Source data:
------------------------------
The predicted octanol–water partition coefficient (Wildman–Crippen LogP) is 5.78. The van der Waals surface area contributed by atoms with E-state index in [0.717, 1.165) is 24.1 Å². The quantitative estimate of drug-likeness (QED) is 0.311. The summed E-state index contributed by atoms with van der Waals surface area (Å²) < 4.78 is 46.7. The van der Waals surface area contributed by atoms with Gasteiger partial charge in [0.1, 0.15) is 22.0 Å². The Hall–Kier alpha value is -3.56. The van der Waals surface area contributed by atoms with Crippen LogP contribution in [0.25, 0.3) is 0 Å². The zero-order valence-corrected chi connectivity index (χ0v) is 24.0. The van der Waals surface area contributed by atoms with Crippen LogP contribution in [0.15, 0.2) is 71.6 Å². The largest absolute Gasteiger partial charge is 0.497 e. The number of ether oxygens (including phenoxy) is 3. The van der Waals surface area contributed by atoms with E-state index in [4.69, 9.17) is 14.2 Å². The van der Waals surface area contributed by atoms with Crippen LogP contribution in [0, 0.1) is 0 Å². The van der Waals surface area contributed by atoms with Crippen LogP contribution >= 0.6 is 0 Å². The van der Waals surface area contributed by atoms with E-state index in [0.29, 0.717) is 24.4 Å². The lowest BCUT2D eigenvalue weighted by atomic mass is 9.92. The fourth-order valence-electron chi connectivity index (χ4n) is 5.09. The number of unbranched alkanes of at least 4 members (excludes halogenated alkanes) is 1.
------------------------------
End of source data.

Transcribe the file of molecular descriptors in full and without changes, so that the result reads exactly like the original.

The predicted octanol–water partition coefficient (Wildman–Crippen LogP) is 5.78. The van der Waals surface area contributed by atoms with E-state index in [0.717, 1.165) is 24.1 Å². The quantitative estimate of drug-likeness (QED) is 0.311. The summed E-state index contributed by atoms with van der Waals surface area (Å²) < 4.78 is 46.7. The van der Waals surface area contributed by atoms with Gasteiger partial charge in [0.1, 0.15) is 22.0 Å². The Hall–Kier alpha value is -3.56. The van der Waals surface area contributed by atoms with Crippen LogP contribution in [0.25, 0.3) is 0 Å². The zero-order valence-corrected chi connectivity index (χ0v) is 24.0. The van der Waals surface area contributed by atoms with Crippen LogP contribution in [0.15, 0.2) is 71.6 Å². The largest absolute Gasteiger partial charge is 0.497 e. The number of ether oxygens (including phenoxy) is 3. The van der Waals surface area contributed by atoms with E-state index in [4.69, 9.17) is 14.2 Å². The van der Waals surface area contributed by atoms with Crippen LogP contribution in [0, 0.1) is 0 Å². The van der Waals surface area contributed by atoms with Crippen LogP contribution >= 0.6 is 0 Å². The van der Waals surface area contributed by atoms with E-state index in [0.29, 0.717) is 24.4 Å². The lowest BCUT2D eigenvalue weighted by atomic mass is 9.92. The fourth-order valence-electron chi connectivity index (χ4n) is 5.09. The number of unbranched alkanes of at least 4 members (excludes halogenated alkanes) is 1.